Impenetrable National Park (BINP) local community members are allowed to
extract certain forest products in a controlled way, within so called
‘multiple use zones’ (MUZs). Since 2004, ITFC monitors the impact of
harvesting on three selected species, by comparing their populations
inside and outside MUZs. Ocotea usambarensis Engl. (Lauraceae), a
tree from which bark is harvested to treat stomach aches and used for
deworming, is one of them. It has remained unclear, however, whether
current harvest levels for this species are sustainable.
study the impact of Ocotea bark harvesting was addressed with so called
‘matrix model analysis’, used for modelling population dynamics. For the
construction of these models, annual growth of the trees’ diameter,
survival probabilities and reproduction rates need to be assessed.
ITFC’s monitoring data for 5 MUZs and 1 non-MUZ, collected over 5 years,
were kindly availed for this analysis and monitoring data for 2010 and
additional data to run the model were collected by me.
of the study was to analyse the impacts of bark harvest on population
structures and dynamics of Ocotea and to model the availability of the
resource in the future. This will give an indication whether current
harvest levels are sustainable.
description of the current harvest levels and impacts showed that almost
all harvest took place on trees with a diameter thicker than 110 mm,
which contain more bark than smaller trees. In most cases, only a small
portion of the bark had been removed. Also, only a small percentage of
the trees (3.4% of the total population) was harvested over the last
years. There were no evidences that bark harvest had led to mortality of
a single individual in our study and most wounds were healing. Harvest
had taken place in MUZs as well as outside, and in fact was highest in
non-MUZ areas. Probably the distance from the road and the occurrence of
alternative species determine more where people harvest than
The population structure of Ocotea within each MUZ showed that
the size class distribution was generally stable over the years. Most
populations showed a distribution with more juveniles than adults,
indicating natural, density-stable and self-replacing populations.
Population structures differed between the MUZs, but this is probably
due to differences in environment rather than in harvest levels.
For the construction of matrix population models ‘vital rates’ (diameter
growth rates, survival probabilities and reproduction rates) were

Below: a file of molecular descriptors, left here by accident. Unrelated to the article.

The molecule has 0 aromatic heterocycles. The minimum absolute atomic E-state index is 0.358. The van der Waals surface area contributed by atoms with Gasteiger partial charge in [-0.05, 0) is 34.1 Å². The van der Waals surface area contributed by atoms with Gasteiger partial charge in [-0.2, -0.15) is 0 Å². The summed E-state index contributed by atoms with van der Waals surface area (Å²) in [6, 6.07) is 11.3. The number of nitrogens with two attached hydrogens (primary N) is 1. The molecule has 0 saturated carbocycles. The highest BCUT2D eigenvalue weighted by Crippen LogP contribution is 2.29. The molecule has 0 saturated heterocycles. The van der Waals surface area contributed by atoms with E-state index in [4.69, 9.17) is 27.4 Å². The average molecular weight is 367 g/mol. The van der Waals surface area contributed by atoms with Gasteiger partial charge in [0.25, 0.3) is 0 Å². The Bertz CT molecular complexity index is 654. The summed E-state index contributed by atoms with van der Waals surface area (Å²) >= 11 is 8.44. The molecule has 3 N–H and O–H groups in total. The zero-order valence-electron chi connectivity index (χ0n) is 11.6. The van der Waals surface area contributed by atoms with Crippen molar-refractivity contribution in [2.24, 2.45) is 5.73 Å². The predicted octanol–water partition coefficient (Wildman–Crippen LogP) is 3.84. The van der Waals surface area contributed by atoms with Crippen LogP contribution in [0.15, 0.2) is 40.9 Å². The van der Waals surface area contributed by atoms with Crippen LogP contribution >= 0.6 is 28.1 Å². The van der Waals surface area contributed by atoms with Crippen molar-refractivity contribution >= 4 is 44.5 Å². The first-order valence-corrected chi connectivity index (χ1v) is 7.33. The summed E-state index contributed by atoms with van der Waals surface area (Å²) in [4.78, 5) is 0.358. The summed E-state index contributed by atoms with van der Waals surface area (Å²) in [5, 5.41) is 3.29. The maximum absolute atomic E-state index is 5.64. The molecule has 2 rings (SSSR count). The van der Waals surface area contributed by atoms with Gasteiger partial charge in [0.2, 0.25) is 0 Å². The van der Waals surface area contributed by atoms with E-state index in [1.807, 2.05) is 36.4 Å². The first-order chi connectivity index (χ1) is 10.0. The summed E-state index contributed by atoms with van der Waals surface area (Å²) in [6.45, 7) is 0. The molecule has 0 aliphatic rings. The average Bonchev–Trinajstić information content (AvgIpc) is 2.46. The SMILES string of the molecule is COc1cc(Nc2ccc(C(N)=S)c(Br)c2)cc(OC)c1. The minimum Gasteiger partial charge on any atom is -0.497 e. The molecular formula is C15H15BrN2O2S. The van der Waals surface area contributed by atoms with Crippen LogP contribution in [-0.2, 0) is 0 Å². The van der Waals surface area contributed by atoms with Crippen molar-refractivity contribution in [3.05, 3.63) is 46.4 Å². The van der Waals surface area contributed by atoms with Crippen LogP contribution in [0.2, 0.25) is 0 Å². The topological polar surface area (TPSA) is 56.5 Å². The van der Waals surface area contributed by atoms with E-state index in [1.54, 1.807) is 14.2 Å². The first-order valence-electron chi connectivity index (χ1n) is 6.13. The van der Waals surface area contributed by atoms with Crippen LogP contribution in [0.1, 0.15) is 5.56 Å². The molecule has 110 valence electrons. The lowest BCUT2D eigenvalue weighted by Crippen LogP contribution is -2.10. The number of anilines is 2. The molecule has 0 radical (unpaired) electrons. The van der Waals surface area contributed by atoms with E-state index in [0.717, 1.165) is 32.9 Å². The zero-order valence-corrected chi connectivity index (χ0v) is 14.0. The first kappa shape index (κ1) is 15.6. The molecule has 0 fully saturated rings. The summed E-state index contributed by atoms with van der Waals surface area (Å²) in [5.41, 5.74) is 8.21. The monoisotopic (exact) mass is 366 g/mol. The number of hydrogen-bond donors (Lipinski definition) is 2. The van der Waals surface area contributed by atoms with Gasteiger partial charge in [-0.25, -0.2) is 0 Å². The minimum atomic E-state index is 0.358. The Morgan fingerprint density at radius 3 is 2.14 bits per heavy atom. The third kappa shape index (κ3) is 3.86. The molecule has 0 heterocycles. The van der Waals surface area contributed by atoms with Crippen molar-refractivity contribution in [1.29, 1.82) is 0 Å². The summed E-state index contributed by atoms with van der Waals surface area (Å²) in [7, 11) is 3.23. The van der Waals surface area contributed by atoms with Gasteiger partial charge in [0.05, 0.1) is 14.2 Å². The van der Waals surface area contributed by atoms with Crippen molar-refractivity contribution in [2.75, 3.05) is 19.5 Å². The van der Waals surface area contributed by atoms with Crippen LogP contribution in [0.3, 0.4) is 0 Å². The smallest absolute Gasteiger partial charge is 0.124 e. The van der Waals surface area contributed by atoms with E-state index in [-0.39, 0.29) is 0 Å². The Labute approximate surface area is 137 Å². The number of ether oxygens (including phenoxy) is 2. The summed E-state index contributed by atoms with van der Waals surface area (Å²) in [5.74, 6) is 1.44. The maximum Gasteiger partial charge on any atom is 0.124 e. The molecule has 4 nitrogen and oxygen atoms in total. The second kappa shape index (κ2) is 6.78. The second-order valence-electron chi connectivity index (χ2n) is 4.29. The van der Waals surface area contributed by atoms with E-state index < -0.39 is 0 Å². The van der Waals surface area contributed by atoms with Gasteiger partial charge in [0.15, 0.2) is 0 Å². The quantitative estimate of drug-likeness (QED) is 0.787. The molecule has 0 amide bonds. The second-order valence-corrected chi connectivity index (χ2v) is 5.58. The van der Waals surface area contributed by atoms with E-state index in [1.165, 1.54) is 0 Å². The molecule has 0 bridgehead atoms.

Unharvested and harvested individuals were separated in each area to
assess and compare their growth rates. Currently, only a few individual
stems have been tagged. To improve the estimations of the vital rates in
these models, it is recommended to tag all stems for monitoring.
A matrix model was constructed for the harvested and unharvested
population. Diameter growth rates of the harvested population were
significantly higher than those of the unharvested population, which may
be due to a non-random selection of harvestable trees. The survival
probability was assumed to be equal in both populations. Reproduction
rates were calculated in an alternative way, which resulted in higher
reproduction rates of the harvested population. Both populations showed
a positive population growth rate, but the population
of the harvested population was higher, contradictory to findings in the
literature. Simulation of stem
availability in harvested and unharvested population showed an increase
in total number of stems in the next twenty years for both. However,
assumptions had to be made which may be questionable (e.g. constant
environmental factors). We recognise that ecological differences across
sites may have influenced the population growth rates as well.
The conclusion is that current levels of bark harvest from O.
usambarensis in BINP are low and seem sustainable. Monitoring the
impact of harvest on its populations remains important in the
future. Population dynamics as well as harvest intensity may change and
this might has consequences for the sustainability. Data in this study
did not fully fit the requirements for the construction of matrix
population models. If the park management wants to monitor the impacts
of harvest levels on plant populations with matrix model
analysis, the monitored stems should be individually and permanently